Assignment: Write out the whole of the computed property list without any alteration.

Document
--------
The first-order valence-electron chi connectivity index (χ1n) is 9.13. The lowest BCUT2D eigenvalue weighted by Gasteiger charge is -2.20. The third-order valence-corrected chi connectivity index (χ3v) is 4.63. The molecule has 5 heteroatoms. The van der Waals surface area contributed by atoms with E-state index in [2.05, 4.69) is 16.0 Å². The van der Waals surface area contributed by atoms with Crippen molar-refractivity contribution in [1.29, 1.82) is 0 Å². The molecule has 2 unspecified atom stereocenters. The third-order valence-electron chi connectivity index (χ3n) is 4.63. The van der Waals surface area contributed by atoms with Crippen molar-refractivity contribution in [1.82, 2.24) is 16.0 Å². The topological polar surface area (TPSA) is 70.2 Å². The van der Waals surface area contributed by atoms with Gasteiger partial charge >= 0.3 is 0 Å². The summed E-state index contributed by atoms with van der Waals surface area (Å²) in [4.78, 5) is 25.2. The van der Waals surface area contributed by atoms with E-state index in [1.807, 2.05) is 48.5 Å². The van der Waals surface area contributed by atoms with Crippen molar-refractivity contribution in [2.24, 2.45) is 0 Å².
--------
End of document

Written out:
The first-order valence-electron chi connectivity index (χ1n) is 9.13. The lowest BCUT2D eigenvalue weighted by Gasteiger charge is -2.20. The third-order valence-corrected chi connectivity index (χ3v) is 4.63. The molecule has 5 heteroatoms. The van der Waals surface area contributed by atoms with E-state index in [2.05, 4.69) is 16.0 Å². The van der Waals surface area contributed by atoms with Crippen molar-refractivity contribution in [1.29, 1.82) is 0 Å². The molecule has 2 unspecified atom stereocenters. The third-order valence-electron chi connectivity index (χ3n) is 4.63. The van der Waals surface area contributed by atoms with Crippen molar-refractivity contribution in [1.82, 2.24) is 16.0 Å². The topological polar surface area (TPSA) is 70.2 Å². The van der Waals surface area contributed by atoms with Gasteiger partial charge >= 0.3 is 0 Å². The summed E-state index contributed by atoms with van der Waals surface area (Å²) in [4.78, 5) is 25.2. The van der Waals surface area contributed by atoms with E-state index in [1.807, 2.05) is 48.5 Å². The van der Waals surface area contributed by atoms with Crippen molar-refractivity contribution in [2.24, 2.45) is 0 Å².